KUKA 2020 INTERNATIONAL AWARD: SANT’ANNA SCHOOL SCIENTISTS FROM THE BIOROBOTICS INSTITUTE SELECTED AS FINALISTS FOR THEIR CONTRIBUTION TO INNOVATION IN MEDICAL ROBOTICS

The Sant’Anna School Biorobotics Institute research team composed of Laura Morchi, Andrea Mariani, Stefano Pane, Selene Tognarelli, Andrea Cafarelli and Alessandro Diodato under the supervision of Professor Arianna Menciassi are one of the five successful finalists of the “KUKA Innovation Award 2020 – Medical Robotics Challenge”. Sant’Anna School scientists will demonstrate that their robotic platform for focused ultrasound surgery can contribute to innovation in medical robotics.

Winners of the “KUKA Innovation Award 2020 – Medical Robotics Challenge” will be announced at the MEDICA 2020 International Trade Fair and a World Forum for Medicine taking place in Düsseldorf – Germany on 16 - 19 November 2020.

As a world-leader in robot-based automation, KUKA has hosted the Innovation Award since 2014 to build and maintain an intense collaboration with academia and R&D partners worldwide. The award 2020 primarily targets the interaction of robotic systems with humans in the medical application field. This includes applications with direct interaction with a patient for diagnosis, rehabilitation, surgery and other forms of therapy. The competition leading to the award is intended to accelerate the pace of innovation in the field of robot-based automation at large and improve technology transfers from research to industry.

The Sant’Anna School Biorobotics Institute scientists have been selected for their project “High Intensity Focused Ultrasound Surgery based on KUKA robot – HIFUSK project”. The KUKA Award judges assessed 10 top ranked teams; then 5 finalist teams were chosen for the final round at the MEDICA 2020 event.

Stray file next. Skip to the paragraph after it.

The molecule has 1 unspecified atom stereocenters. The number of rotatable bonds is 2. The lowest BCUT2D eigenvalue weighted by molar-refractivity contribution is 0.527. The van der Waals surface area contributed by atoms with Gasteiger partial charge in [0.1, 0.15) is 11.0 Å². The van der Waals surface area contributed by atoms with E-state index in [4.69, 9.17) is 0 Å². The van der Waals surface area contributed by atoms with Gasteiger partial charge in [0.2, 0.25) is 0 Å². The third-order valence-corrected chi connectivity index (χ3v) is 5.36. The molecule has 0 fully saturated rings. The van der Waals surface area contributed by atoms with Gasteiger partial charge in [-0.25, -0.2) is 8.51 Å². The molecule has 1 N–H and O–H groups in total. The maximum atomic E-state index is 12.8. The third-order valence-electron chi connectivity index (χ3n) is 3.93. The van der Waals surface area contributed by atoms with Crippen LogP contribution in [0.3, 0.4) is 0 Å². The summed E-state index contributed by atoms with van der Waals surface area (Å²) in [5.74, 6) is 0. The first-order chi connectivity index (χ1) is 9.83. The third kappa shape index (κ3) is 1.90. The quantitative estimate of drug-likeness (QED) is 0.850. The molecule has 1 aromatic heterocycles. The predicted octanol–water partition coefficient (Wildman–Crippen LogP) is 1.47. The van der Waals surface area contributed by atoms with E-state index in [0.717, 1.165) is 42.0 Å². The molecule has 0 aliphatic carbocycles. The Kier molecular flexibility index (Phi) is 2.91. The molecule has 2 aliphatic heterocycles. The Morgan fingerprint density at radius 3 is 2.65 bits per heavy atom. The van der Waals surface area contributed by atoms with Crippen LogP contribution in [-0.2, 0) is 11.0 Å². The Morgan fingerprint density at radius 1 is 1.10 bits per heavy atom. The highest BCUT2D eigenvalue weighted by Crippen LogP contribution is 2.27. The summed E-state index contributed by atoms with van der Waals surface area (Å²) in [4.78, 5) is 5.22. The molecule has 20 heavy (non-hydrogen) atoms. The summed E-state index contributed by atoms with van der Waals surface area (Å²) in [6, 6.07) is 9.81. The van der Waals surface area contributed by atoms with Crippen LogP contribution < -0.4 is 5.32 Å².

KUKA offered the 5 finalist teams a robot LBR Med enhanced with a roboception 3D vision system. While using the LBR Med is mandatory for the finalists, the vision system is optional. The five finalists will implement their ideas on the provided hardware integrating digital imaging into the surgical domain including additional hardware, such as sensors or other mechatronic components to be developed for human-robot collaboration.

In February, PhD students Laura Morchi, Andrea Mariani and Stefano Pane, were invited in Augsburg to receive initial LBR Med training and a to present their solutions to the KUKA top management and senior developers. By enhancing the LBR Med system, researchers will detect and identify diseases (mainly associated with cancer) and improve their ability to demonstrate new models and tools for health and care delivery. As a non-invasive therapy method, the focused ultrasound surgery has the potential to change cancer treatment and open new frontiers in diagnostics and intervention. Using manikins capable of breathing, the research team will focus on robot assisted mannequin-based simulation for the execution of patient procedures allowing for feedback on potentially fatal airway events and breathing problems that can lead to death or disability.

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